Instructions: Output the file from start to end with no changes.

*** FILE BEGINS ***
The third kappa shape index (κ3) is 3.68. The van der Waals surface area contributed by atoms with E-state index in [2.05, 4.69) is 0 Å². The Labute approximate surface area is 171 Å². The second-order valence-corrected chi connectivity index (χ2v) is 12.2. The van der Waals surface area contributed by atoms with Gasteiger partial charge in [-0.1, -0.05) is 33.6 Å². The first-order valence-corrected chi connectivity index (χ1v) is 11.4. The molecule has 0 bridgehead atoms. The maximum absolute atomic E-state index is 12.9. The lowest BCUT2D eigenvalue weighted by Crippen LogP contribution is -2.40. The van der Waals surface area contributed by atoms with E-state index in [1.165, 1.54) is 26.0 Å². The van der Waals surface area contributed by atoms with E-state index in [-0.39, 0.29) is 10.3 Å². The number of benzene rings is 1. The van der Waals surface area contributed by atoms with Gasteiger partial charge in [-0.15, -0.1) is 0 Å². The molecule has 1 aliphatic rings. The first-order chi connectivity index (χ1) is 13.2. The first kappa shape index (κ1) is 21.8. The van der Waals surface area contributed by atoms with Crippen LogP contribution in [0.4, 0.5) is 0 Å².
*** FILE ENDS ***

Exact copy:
The third kappa shape index (κ3) is 3.68. The van der Waals surface area contributed by atoms with E-state index in [2.05, 4.69) is 0 Å². The Labute approximate surface area is 171 Å². The second-order valence-corrected chi connectivity index (χ2v) is 12.2. The van der Waals surface area contributed by atoms with Gasteiger partial charge in [-0.1, -0.05) is 33.6 Å². The first-order valence-corrected chi connectivity index (χ1v) is 11.4. The molecule has 0 bridgehead atoms. The maximum absolute atomic E-state index is 12.9. The lowest BCUT2D eigenvalue weighted by Crippen LogP contribution is -2.40. The van der Waals surface area contributed by atoms with E-state index in [1.165, 1.54) is 26.0 Å². The van der Waals surface area contributed by atoms with E-state index in [-0.39, 0.29) is 10.3 Å². The number of benzene rings is 1. The van der Waals surface area contributed by atoms with Gasteiger partial charge in [-0.15, -0.1) is 0 Å². The molecule has 1 aliphatic rings. The first-order chi connectivity index (χ1) is 13.2. The first kappa shape index (κ1) is 21.8. The van der Waals surface area contributed by atoms with Crippen LogP contribution in [0.4, 0.5) is 0 Å².